Wednesday, March 16, 2016

Your Next Cell Phone- Contract Versus Buying Outright

So unfortunately, the Frugal Rock Household just encountered the first unexpected large expense of 2016. My cell phone has been on it's last leg for a bit now. It's battery life has been waning for a while and would unexpectedly shut down when the charge was lower than 30%. Being a frugal lady, I just kept a charger on hand so that it was never low. In November, it fell out of an open pocket while biking and cracked the screen- but still worked! So I soldiered on- than recently I dropped it AGAIN (I know I'm still kicking myself) and this time the screen is truly done for.

I was not looking forward to this new phone purchase- I clearly have been putting it off for a while. I thought long and hard about going without a smart phone as I like the idea of being less attached to my electronics and the time-waster internet sites like Pinterest, Facebook, Buzzfeed, etc. There are days that between work and home, all I feel that I have done has been stare at screens. While I seriously considered going back to 1995 and living without my smart phone; traveling for work and the need to check emails pretty consistently between meetings during my day led me to realize that my dream of being smart phone free was likely unrealistic. (Sigh)

I am a fan of the iPhone and so if I needed a new smart phone, wanted to keep all of my apps and contacts easily transferable. The big question for me was whether to a do contract of purchase the phone outright. Now we often don't think about this- but when you purchase a phone through a carrier it is often highly subsidized by the carrier. Most cell phones are expensive- which in a way makes sense when you think about all the things we now expect our phone to do. Our mini pocket computers make calls, but they do much more than that now. Cell phone companies and producers, like Apple, market the next big change in phones in a way that leaves many consumers rushing out to get the next phone.

To make the purchase more palatable to consumers, they will charge you an upgrade cost and tack on an additional monthly payment to your bill. This makes it much easier to manage for monthly payments- and helps consumers avoid noticing how much their phone actually costs. This is a time tested marketing trick used by car dealerships, furniture stores and the shopping network. $30 a month doesn't seem bad, but really it's a payment plan for your phone. To give you some perspective, the current base IPhone model, the 5s, with the smallest amount of memory, retails for $450, other phone varieties can sell for between $600-800 to purchase outright.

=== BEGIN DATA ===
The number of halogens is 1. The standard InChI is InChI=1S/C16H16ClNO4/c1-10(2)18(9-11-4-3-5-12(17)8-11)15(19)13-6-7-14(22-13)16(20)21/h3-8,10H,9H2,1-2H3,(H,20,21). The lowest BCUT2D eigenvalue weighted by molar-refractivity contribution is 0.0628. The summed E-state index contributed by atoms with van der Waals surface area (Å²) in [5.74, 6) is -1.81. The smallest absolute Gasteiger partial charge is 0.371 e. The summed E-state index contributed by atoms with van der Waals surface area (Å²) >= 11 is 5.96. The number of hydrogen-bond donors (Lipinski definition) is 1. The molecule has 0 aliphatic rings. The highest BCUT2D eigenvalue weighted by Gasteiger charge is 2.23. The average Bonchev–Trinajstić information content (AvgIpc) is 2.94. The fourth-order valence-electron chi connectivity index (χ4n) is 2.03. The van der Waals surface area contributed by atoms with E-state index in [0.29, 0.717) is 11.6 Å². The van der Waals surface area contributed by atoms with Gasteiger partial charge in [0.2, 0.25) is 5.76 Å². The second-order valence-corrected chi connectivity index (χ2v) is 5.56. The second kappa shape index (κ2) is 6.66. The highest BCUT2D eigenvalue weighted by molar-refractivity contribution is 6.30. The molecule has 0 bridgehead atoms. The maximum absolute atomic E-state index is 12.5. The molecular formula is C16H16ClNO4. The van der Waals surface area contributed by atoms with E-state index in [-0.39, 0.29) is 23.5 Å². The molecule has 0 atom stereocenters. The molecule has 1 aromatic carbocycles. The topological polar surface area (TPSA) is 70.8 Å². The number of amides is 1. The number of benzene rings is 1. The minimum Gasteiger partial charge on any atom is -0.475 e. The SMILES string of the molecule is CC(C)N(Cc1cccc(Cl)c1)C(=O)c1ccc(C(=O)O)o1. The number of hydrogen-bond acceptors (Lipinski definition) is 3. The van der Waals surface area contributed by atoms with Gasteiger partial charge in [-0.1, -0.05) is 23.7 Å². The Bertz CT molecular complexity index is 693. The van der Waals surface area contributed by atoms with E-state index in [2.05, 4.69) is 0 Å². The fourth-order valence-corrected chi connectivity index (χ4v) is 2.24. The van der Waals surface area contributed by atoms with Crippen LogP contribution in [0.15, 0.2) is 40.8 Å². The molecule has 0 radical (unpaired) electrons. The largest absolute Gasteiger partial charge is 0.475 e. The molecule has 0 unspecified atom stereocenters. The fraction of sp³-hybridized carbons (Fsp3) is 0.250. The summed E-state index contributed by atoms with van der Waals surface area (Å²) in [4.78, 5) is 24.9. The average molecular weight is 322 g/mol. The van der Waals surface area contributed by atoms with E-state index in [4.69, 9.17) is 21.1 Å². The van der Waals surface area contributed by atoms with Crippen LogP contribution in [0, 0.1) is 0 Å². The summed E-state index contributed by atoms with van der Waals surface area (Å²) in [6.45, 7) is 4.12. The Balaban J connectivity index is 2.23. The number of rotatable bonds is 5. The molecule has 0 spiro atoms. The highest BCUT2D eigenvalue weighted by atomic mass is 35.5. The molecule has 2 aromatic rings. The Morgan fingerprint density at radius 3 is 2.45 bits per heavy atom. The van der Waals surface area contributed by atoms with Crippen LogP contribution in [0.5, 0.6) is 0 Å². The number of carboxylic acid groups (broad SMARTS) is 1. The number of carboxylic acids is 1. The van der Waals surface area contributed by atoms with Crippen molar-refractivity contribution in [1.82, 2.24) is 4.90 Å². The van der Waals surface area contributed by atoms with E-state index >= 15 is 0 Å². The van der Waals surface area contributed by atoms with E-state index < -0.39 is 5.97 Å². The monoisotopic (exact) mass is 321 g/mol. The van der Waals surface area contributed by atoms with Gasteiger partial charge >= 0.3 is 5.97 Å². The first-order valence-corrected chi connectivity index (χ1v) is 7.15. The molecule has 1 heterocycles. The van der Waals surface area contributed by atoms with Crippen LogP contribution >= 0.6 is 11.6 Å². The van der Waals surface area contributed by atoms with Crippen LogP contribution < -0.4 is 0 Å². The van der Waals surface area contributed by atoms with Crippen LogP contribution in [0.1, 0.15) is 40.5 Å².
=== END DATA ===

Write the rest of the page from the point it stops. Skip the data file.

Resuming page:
Now does buying it outright save you money in the long run? Short answer is: it might. The answer varies depending on your carrier. As an AT&T user, they no longer do contracts, so I didn't have to worry about the need to avoid signing another contract. If I was with another carrier, I would have been even more likely to buy outright to avoid having to get locked into another round of contracts for services I may not need. By buying outright I did avoid a phone upgrade charge, but this amount, while saved money, was pretty small- I believe our sales person said $20.

Being aware of how much you are actually spending is one of the first steps towards being a good consumer. It also gave me a different perspective on taking care of my phone. I probably shouldn't feel this way- but I will likely take care of my phone differently thinking of spending hundreds for it, as opposed to just a few bucks a month.

Introducing: A Frugal Household Rule of Frugality:

If you can't buy it outright- you can't afford it. Yup- if you can't see spending $600 outright for a cell phone, due to draining a bank account, I would hold off on that new phone. Now there may be reasons to re-sign a contract or do a payment plan depending on your plan and your phone company's current specials. You may get a deal that way depending on the carrier/time of year, BUT if buying it outright would create a hardship for your monthly finances, it's time to reprioritize, possibly buy a cheaper phone or wait to upgrade.

 Have you ever bought a phone outright or found a good deal on a cell phone? Would you ever consider purchasing your next phone outright?

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